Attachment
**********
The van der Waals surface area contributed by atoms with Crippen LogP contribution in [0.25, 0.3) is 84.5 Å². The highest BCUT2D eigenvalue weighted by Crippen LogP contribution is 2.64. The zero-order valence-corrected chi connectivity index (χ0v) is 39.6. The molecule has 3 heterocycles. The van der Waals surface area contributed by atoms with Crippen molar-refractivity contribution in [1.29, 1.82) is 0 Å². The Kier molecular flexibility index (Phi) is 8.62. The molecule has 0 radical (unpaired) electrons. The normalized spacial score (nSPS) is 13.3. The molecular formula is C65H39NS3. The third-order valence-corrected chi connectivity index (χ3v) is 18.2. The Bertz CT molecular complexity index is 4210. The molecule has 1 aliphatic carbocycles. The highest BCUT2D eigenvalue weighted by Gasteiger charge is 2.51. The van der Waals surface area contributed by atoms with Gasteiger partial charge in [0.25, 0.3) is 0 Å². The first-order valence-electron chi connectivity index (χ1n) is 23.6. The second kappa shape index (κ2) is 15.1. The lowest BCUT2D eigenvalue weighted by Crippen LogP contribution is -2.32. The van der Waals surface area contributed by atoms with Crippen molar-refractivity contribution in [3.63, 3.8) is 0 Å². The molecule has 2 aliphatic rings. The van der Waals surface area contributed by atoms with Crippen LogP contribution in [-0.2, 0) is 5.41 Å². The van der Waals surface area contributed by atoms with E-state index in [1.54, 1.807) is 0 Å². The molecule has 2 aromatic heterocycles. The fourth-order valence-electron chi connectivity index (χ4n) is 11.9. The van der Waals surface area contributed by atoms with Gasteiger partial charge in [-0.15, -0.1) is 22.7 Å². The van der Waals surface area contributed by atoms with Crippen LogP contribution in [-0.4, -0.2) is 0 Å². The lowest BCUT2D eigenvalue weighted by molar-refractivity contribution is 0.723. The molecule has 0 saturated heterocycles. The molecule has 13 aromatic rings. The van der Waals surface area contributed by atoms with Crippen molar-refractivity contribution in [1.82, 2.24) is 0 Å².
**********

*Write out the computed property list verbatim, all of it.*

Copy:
The van der Waals surface area contributed by atoms with Crippen LogP contribution in [0.25, 0.3) is 84.5 Å². The highest BCUT2D eigenvalue weighted by Crippen LogP contribution is 2.64. The zero-order valence-corrected chi connectivity index (χ0v) is 39.6. The molecule has 3 heterocycles. The van der Waals surface area contributed by atoms with Crippen molar-refractivity contribution in [1.29, 1.82) is 0 Å². The Kier molecular flexibility index (Phi) is 8.62. The molecule has 0 radical (unpaired) electrons. The normalized spacial score (nSPS) is 13.3. The molecular formula is C65H39NS3. The third-order valence-corrected chi connectivity index (χ3v) is 18.2. The Bertz CT molecular complexity index is 4210. The molecule has 1 aliphatic carbocycles. The highest BCUT2D eigenvalue weighted by Gasteiger charge is 2.51. The van der Waals surface area contributed by atoms with Gasteiger partial charge in [0.25, 0.3) is 0 Å². The first-order valence-electron chi connectivity index (χ1n) is 23.6. The second kappa shape index (κ2) is 15.1. The lowest BCUT2D eigenvalue weighted by Crippen LogP contribution is -2.32. The van der Waals surface area contributed by atoms with Crippen molar-refractivity contribution in [3.63, 3.8) is 0 Å². The molecule has 2 aliphatic rings. The van der Waals surface area contributed by atoms with Crippen LogP contribution in [-0.2, 0) is 5.41 Å². The van der Waals surface area contributed by atoms with E-state index in [1.54, 1.807) is 0 Å². The molecule has 2 aromatic heterocycles. The fourth-order valence-electron chi connectivity index (χ4n) is 11.9. The van der Waals surface area contributed by atoms with Gasteiger partial charge in [-0.15, -0.1) is 22.7 Å². The van der Waals surface area contributed by atoms with Crippen LogP contribution in [-0.4, -0.2) is 0 Å². The lowest BCUT2D eigenvalue weighted by molar-refractivity contribution is 0.723. The molecule has 0 saturated heterocycles. The molecule has 13 aromatic rings. The van der Waals surface area contributed by atoms with Crippen molar-refractivity contribution in [1.82, 2.24) is 0 Å².